A Crystal Structure That Was Only Possible With the Help from an Ebola Survivor

What does it look like?

Ebola glycoprotein (in blue, green and red) in complex with Fab KZ52 (in grey)

Ebola glycoprotein (in blue, green and red) in complex with Fab KZ52 (in grey)

What is it?

The Ebola virus has been in the news recently due to the ongoing outbreak in West Africa. Ebola virus causes Ebola haemorrhagic fever with a mortality rate of 50 to 90 %. Symptoms of Ebola haemorrhagic fever consist of flu-like symptoms such as headaches, fever, and joint and muscle pain. Those infected with Ebola can also suffer multiple organ failure and bleeding with death occurring 6 to 9 days after symptoms appearing. There is currently no vaccine against the Ebola virus.

Ebola virus is a single stranded, negative-sense RNA virus from the Filoviridae family. The Ebola virus genome codes for only eight proteins. One of the genes codes for glycoprotein (GP) which is the structure shown today. GP has two subunits: GP1 and GP2. GP1 effects attachment of the Ebola virus to the infected host cells and GP2 mediates the fusion of the virus and host membranes. Due to GP’s importance to the Ebola virus’ ability to infect cells it is a good target for drugs and vaccines.

The GP structure shown is the trimeric (each monomer coloured blue, green and red) pre-fusion conformation. Each monomer assembles to form a structure that resembles a chalice. One of the hardest parts of structural biology is obtaining the crystals of proteins. One way to grow crystals of difficult proteins is to co-crystallise the protein bound to an antibody that is specific for protein of interest. This is what was done in this work. The grey structures are Fab fragments (the part of the antibody that binds the protein) from the antibody KZ52. How KZ52 was obtained is very complex and beyond the scope of this blog (details can be found here), but without the donation of bone marrow from a patient who survived an Ebola infection from an outbreak in 1995 in Kikwit, Democratic Republic of Congo, we would probably still not know the structure of this protein.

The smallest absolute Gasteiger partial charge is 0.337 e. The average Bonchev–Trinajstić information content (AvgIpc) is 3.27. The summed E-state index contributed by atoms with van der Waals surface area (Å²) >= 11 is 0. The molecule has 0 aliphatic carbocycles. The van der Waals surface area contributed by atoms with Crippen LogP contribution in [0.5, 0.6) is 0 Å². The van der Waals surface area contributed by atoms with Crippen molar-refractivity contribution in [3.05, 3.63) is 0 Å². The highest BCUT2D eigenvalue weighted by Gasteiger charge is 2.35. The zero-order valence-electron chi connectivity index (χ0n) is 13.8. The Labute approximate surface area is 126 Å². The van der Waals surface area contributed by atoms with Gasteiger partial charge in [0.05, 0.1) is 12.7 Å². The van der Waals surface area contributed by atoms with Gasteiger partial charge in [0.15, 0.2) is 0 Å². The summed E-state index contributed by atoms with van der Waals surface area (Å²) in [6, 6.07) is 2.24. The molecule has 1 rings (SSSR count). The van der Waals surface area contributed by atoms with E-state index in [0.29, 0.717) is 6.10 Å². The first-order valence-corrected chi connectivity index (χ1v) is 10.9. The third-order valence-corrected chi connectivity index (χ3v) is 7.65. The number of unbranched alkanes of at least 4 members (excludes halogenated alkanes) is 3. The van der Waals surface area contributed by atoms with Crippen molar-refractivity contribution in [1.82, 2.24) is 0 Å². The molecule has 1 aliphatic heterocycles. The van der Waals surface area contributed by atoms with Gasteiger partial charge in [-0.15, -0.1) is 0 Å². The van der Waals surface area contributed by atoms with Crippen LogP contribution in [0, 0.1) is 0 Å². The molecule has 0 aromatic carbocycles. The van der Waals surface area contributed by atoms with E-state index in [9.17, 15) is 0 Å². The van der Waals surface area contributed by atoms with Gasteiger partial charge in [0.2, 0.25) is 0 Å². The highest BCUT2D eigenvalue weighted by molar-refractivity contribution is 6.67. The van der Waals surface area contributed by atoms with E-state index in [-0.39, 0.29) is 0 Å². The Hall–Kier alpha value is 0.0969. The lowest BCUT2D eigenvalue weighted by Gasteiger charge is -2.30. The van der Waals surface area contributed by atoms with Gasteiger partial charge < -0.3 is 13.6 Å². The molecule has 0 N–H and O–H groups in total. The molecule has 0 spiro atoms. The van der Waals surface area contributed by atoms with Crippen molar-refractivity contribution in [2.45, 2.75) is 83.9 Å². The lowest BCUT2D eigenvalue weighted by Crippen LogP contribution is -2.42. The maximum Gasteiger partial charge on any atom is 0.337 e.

Where does it come from?

The structure of GP in complex with KZ52 was solved by Jeffery Lee and colleagues at The Scripps Institute at La Jolla, California [1]. This structure was taken from the Protein Data Bank (PDB number: 3CSY).

[1] J.E. Lee, M.L. Fusco, A.J. Hessell, W.B. Oswald, D.R. Burton, E. Ollmann Saphire (2008) Structure of the Ebola virus glycoprotein bound to an antibody from a human survivor Nature 454: 177-182.

 

Advertisements

Leave a Reply

Fill in your details below or click an icon to log in:

WordPress.com Logo

You are commenting using your WordPress.com account. Log Out / Change )

Twitter picture

You are commenting using your Twitter account. Log Out / Change )

Facebook photo

You are commenting using your Facebook account. Log Out / Change )

Google+ photo

You are commenting using your Google+ account. Log Out / Change )

Connecting to %s